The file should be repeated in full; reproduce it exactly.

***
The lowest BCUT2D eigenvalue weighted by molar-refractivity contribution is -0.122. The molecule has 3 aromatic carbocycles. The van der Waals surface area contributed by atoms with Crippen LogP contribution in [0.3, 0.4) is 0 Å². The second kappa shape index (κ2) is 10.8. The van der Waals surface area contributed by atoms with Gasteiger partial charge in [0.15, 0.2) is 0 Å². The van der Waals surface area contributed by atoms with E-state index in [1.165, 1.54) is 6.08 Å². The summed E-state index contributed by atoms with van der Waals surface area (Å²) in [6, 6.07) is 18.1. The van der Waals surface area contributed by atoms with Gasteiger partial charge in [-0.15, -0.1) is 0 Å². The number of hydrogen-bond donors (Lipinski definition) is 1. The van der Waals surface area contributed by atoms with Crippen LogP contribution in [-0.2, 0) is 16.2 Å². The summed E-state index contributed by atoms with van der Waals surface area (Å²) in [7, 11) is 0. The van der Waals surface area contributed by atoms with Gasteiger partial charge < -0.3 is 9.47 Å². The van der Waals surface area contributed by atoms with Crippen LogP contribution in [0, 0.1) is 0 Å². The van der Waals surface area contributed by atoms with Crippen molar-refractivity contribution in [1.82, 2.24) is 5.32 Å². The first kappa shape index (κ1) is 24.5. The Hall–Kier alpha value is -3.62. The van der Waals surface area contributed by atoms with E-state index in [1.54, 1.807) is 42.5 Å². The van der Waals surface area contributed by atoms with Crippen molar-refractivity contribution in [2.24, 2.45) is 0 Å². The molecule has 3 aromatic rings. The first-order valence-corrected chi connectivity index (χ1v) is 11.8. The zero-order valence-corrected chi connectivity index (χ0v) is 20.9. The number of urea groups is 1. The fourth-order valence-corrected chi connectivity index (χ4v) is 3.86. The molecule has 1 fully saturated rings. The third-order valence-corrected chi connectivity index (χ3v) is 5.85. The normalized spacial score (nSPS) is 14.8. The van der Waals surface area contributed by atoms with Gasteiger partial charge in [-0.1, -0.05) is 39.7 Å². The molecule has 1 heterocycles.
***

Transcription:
The lowest BCUT2D eigenvalue weighted by molar-refractivity contribution is -0.122. The molecule has 3 aromatic carbocycles. The van der Waals surface area contributed by atoms with Crippen LogP contribution in [0.3, 0.4) is 0 Å². The second kappa shape index (κ2) is 10.8. The van der Waals surface area contributed by atoms with Gasteiger partial charge in [0.15, 0.2) is 0 Å². The van der Waals surface area contributed by atoms with E-state index in [1.165, 1.54) is 6.08 Å². The summed E-state index contributed by atoms with van der Waals surface area (Å²) in [6, 6.07) is 18.1. The van der Waals surface area contributed by atoms with Gasteiger partial charge in [-0.15, -0.1) is 0 Å². The number of hydrogen-bond donors (Lipinski definition) is 1. The van der Waals surface area contributed by atoms with Crippen LogP contribution in [-0.2, 0) is 16.2 Å². The summed E-state index contributed by atoms with van der Waals surface area (Å²) in [7, 11) is 0. The van der Waals surface area contributed by atoms with Gasteiger partial charge < -0.3 is 9.47 Å². The van der Waals surface area contributed by atoms with Crippen LogP contribution in [0, 0.1) is 0 Å². The van der Waals surface area contributed by atoms with Crippen molar-refractivity contribution in [1.82, 2.24) is 5.32 Å². The first kappa shape index (κ1) is 24.5. The Hall–Kier alpha value is -3.62. The van der Waals surface area contributed by atoms with E-state index in [1.54, 1.807) is 42.5 Å². The van der Waals surface area contributed by atoms with Crippen molar-refractivity contribution in [2.24, 2.45) is 0 Å². The molecule has 3 aromatic rings. The first-order valence-corrected chi connectivity index (χ1v) is 11.8. The zero-order valence-corrected chi connectivity index (χ0v) is 20.9. The number of urea groups is 1. The fourth-order valence-corrected chi connectivity index (χ4v) is 3.86. The molecule has 1 fully saturated rings. The third-order valence-corrected chi connectivity index (χ3v) is 5.85. The normalized spacial score (nSPS) is 14.8. The van der Waals surface area contributed by atoms with Gasteiger partial charge in [-0.1, -0.05) is 39.7 Å². The molecule has 1 heterocycles.